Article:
Cincinnati, 2010-12: The DL under Stripling did a great job staying in the backfield, especially in 2011 (Derek Wolfe had 21.5 TFL(!)). This seems to indicate the DL will look to pursue past the line of scrimmage leaving the LBs to cover where need be and sweep up (which is borne out based on Jancek's qualities - we'll get there shortly). That pursuit extends to sacks as well as generic TFL.

Beyond that, the run D was rather stout while at Cincinnati although 2011 / 2012 defensive yards per carry exceeded 2010, but at the cost of greatly reduced TDs; I read that as a stronger red zone D, but allowing more yardage in midfield as a trade-off. I like that 2011 run D / DL a lot.

Central Michigan, 2009: Incomplete. CMU's rush D was better in '09 than either '08 or '10, but I'd like a second year to draw conclusions. The lack of a massacre and slight improvement seems to speak well, but beyond that I don't quite know what to say.

Michigan, 2005-07: We're into the Wayback Machine a bit here, but it's worth noting that the DL and rush D were solid and a half (LaMarr Woodley was his, as was the NCAA-leading rush D in '06) under him.

History: Stripling has led strong to excellent defensive lines at enough places where we have enough data to draw conclusions, and has the twin tandem of showing improvement and consistency among the guys he coaches.

Verdict: Plus guy. Been around the block more than a few times, and I like that track record of success elsewhere. I'm not sure how he'd do with a DE-DT-NT-DE type setup (which we seem geared to next year at least), but I don't see a reason to doubt him based on his recent record. This is a track record I like.

Horrible Simplification of Qualities Into a Letter Grade: B+, and I wouldn't sniff at A-. He's good. The only reason to knock him is a) inherent skepticism (I'm good at that) and b) not having SEC chops given 30 years in the trade, which - for him, at least - shouldn't matter too much.

John Jancek, LBs and DC (note: we're only talking about his LB development here, as much as we can)

Oddly, Jancek has spent a large portion of his career hanging around one of Willie Martinez, Butch Jones, and/or Brian Kelly - the last decade has been spent with at least one of them. He's coached LBs in addition to his other duties since going to Georgia (we'll get there).

Cincinnati, 2010-12: He's seemed to favor the one-man-tackling-machine approach (JK Schaeffer in 2010-11, Greg Blair in 2012). It's worth noting that while the DL did a good job of pursuing past the line of scrimmage - remember that he's been with Stripling the last three years - the LBs and DBs ended up raking in large chunks of the tackles, which tells me their main job is sweeping up at the line of scrimmage. As noted under Stripling's section, the rush D was solid.

Blair was also good at pass breakups in 2012, as was Schaeffer when he was there, which indicates that Jancek does a good job teaching awareness. (It's difficult to say how effective the LBs were in coverage, since I don't have access to that data other than anecdotes, which ....well, I like data).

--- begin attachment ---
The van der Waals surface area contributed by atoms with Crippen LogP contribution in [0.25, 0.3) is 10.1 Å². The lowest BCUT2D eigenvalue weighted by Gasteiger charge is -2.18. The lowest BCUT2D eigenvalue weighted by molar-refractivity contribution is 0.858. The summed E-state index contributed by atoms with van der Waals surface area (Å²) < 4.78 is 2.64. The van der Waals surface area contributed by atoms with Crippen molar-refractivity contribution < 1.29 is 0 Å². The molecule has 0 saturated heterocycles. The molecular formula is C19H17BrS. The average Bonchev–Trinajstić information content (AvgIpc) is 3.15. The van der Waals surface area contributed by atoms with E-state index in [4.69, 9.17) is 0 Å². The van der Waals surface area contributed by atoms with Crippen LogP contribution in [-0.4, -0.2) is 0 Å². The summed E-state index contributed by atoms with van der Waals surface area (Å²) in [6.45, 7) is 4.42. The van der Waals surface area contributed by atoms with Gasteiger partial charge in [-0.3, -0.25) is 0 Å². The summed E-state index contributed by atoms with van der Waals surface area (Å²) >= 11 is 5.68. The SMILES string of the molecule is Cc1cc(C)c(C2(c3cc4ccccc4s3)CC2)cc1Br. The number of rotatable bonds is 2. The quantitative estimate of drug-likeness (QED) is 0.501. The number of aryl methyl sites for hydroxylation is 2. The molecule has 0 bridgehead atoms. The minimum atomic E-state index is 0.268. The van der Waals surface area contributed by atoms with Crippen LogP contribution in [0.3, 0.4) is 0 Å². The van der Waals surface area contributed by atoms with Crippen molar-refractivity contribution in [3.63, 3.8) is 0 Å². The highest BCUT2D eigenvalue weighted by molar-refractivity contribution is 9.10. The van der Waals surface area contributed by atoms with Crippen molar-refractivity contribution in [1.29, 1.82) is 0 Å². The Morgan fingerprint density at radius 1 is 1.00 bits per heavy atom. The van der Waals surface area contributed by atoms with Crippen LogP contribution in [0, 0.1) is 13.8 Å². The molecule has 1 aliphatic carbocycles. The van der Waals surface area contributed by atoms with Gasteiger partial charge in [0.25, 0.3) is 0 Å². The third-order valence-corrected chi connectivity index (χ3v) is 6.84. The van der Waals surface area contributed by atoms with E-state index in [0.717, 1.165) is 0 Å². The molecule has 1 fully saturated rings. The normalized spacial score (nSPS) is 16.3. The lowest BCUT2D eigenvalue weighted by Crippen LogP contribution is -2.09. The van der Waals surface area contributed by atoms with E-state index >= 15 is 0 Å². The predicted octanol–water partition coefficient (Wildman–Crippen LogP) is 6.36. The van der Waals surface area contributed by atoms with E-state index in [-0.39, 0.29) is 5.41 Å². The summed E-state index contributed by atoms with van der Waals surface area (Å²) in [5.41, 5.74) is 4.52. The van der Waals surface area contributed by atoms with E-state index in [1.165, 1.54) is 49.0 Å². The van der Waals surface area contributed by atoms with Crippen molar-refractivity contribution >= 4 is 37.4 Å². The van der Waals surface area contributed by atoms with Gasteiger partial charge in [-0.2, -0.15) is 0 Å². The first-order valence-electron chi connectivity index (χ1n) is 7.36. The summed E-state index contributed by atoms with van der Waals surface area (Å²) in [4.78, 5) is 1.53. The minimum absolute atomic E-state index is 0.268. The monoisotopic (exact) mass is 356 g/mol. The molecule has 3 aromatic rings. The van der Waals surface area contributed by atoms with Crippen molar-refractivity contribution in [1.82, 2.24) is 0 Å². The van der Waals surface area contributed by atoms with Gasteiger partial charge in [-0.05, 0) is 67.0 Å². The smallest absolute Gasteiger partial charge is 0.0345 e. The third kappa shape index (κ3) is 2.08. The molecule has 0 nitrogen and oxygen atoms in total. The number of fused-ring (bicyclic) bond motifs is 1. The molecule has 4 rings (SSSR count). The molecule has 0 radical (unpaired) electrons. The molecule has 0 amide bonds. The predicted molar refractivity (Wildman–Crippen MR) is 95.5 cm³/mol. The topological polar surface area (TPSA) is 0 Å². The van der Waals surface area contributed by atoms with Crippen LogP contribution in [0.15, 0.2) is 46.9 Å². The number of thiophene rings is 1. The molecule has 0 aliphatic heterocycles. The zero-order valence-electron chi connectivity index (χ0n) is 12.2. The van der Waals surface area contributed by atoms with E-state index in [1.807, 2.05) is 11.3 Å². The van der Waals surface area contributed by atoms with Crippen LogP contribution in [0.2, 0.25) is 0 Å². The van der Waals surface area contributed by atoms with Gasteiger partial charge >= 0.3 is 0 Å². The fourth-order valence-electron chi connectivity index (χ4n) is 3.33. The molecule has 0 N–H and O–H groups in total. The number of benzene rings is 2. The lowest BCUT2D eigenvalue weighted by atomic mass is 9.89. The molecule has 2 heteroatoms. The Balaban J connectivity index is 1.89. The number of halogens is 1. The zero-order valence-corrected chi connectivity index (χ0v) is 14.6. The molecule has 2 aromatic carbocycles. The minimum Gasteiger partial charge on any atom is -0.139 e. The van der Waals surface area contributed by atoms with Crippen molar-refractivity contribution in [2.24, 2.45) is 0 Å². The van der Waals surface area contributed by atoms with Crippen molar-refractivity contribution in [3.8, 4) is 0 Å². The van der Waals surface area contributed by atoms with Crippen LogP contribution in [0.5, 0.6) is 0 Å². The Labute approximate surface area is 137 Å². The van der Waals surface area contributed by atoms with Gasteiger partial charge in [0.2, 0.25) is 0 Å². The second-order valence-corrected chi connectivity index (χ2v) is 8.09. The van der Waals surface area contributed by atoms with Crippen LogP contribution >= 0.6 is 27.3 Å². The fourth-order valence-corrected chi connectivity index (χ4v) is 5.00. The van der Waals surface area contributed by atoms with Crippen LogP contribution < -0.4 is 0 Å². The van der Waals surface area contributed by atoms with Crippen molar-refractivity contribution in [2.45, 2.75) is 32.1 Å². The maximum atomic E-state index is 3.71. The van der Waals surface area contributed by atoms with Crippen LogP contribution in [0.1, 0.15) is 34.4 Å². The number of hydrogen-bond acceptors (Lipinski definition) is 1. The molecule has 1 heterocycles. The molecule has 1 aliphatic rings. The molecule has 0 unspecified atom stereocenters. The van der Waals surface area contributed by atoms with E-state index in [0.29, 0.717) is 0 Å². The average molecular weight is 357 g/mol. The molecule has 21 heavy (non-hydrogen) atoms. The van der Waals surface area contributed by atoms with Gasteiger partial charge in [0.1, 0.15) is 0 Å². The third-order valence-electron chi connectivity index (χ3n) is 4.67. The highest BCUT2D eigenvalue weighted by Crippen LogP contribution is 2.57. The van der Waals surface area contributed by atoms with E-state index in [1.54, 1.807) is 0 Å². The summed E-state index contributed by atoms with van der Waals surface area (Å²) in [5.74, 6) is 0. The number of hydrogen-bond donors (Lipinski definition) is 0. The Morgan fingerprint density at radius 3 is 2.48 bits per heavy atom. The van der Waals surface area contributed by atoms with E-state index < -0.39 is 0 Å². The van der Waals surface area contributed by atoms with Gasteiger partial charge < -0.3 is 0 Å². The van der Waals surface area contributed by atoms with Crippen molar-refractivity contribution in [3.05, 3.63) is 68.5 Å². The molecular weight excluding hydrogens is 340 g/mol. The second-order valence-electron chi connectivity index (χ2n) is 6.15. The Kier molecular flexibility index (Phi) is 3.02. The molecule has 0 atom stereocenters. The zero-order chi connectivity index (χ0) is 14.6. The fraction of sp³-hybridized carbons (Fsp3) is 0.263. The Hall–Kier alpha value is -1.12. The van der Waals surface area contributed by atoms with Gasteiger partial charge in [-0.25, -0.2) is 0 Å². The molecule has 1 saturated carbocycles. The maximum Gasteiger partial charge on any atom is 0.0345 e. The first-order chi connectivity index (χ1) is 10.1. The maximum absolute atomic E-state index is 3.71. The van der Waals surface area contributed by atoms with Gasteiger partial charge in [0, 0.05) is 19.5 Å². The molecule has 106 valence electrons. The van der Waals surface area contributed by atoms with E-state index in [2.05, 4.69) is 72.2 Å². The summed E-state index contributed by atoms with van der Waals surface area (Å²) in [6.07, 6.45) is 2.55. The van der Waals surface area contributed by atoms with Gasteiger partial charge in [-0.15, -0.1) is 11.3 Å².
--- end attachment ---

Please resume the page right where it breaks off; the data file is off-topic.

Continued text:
Georgia, 2005-09: See Willie Martinez for some details, but the same basic idea we see with Cincinnati held here (except with Rennie Curran and Dannell Ellerbee). The rush D was good, but not fantastic. I put that back on Martinez a bit, but not so much that I'd discount Jancek having anything to do with it.

Verdict: I don't see anything here that's an indicator things will turn south, but I do see someone turning into a tackling beast. The Georgia tenure is a little worrying, but not so much that I'd really be afraid we're going to see a repeat of the same sets of issues here. It helps that we have recent success under a mostly similar staff to point to. It's a little weird that Martinez will be reporting to him, though.

Horrible Simplification of Qualities Into a Letter Grade: B. At worst, Jancek's seemed to make his group a little better. The success of his feature tackler has been a very positive development. However, I should note that it's a little hard to separate his success from his DL responsibilities, and I don't have a keen eye for discerning where the LBs really come into play other than broadly with the line. I'd be open to sway here.

So what does this mean in total? Between Jancek and Stripling, I feel pretty good about the coaching the front seven will get. Furthermore, we have an idea broadly of what they'll do - DL pursuit with LBs sweeping, likely the MLB at any given time. The secondary is more of a question mark - hopefully Jancek can help Martinez there now that the roles have been reversed, and an effective front seven can help some here. Coaching-wise, the secondary is the obvious question mark to me at least.

Overall grade, position only: B-, or something close to that. I'm giving a bit of credit to Jancek's DC and oversight capabilities here and thinking Martinez will cover the secondary - and hoping he improves some. That being said, based on the coaches alone, I have no reason to think our DL won't be anything but good and soon.

Coming soon: the offensive staff.